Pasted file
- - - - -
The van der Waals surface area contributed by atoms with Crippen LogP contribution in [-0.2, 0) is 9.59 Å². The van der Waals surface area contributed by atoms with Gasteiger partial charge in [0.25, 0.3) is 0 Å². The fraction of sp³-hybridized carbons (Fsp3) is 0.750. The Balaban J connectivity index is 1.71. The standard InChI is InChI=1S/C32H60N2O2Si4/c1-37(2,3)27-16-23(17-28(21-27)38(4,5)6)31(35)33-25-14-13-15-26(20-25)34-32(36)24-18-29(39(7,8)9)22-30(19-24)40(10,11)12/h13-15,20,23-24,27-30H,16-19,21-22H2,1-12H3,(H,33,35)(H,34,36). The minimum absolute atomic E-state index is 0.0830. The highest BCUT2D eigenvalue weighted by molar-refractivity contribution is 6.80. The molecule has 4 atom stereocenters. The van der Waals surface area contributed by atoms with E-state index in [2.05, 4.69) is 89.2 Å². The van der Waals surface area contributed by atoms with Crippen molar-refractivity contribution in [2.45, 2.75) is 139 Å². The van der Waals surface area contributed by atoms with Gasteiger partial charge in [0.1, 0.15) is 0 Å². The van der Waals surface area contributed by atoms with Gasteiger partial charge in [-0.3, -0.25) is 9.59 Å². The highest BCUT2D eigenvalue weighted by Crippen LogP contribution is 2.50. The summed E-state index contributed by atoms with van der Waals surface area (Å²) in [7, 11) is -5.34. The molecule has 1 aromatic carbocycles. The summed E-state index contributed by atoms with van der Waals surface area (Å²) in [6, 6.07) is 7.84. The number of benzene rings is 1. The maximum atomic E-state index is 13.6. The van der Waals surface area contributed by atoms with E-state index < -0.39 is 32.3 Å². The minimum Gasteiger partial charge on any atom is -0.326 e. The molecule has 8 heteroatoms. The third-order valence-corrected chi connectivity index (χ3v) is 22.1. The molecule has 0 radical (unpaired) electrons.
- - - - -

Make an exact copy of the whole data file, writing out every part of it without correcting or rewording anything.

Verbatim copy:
The van der Waals surface area contributed by atoms with Crippen LogP contribution in [-0.2, 0) is 9.59 Å². The van der Waals surface area contributed by atoms with Gasteiger partial charge in [0.25, 0.3) is 0 Å². The fraction of sp³-hybridized carbons (Fsp3) is 0.750. The Balaban J connectivity index is 1.71. The standard InChI is InChI=1S/C32H60N2O2Si4/c1-37(2,3)27-16-23(17-28(21-27)38(4,5)6)31(35)33-25-14-13-15-26(20-25)34-32(36)24-18-29(39(7,8)9)22-30(19-24)40(10,11)12/h13-15,20,23-24,27-30H,16-19,21-22H2,1-12H3,(H,33,35)(H,34,36). The minimum absolute atomic E-state index is 0.0830. The highest BCUT2D eigenvalue weighted by molar-refractivity contribution is 6.80. The molecule has 4 atom stereocenters. The van der Waals surface area contributed by atoms with E-state index in [2.05, 4.69) is 89.2 Å². The van der Waals surface area contributed by atoms with Crippen molar-refractivity contribution in [2.45, 2.75) is 139 Å². The van der Waals surface area contributed by atoms with Gasteiger partial charge in [0.1, 0.15) is 0 Å². The van der Waals surface area contributed by atoms with Gasteiger partial charge in [-0.3, -0.25) is 9.59 Å². The highest BCUT2D eigenvalue weighted by Crippen LogP contribution is 2.50. The summed E-state index contributed by atoms with van der Waals surface area (Å²) in [7, 11) is -5.34. The molecule has 1 aromatic carbocycles. The summed E-state index contributed by atoms with van der Waals surface area (Å²) in [6, 6.07) is 7.84. The number of benzene rings is 1. The maximum atomic E-state index is 13.6. The van der Waals surface area contributed by atoms with E-state index < -0.39 is 32.3 Å². The minimum Gasteiger partial charge on any atom is -0.326 e. The molecule has 8 heteroatoms. The third-order valence-corrected chi connectivity index (χ3v) is 22.1. The molecule has 0 radical (unpaired) electrons.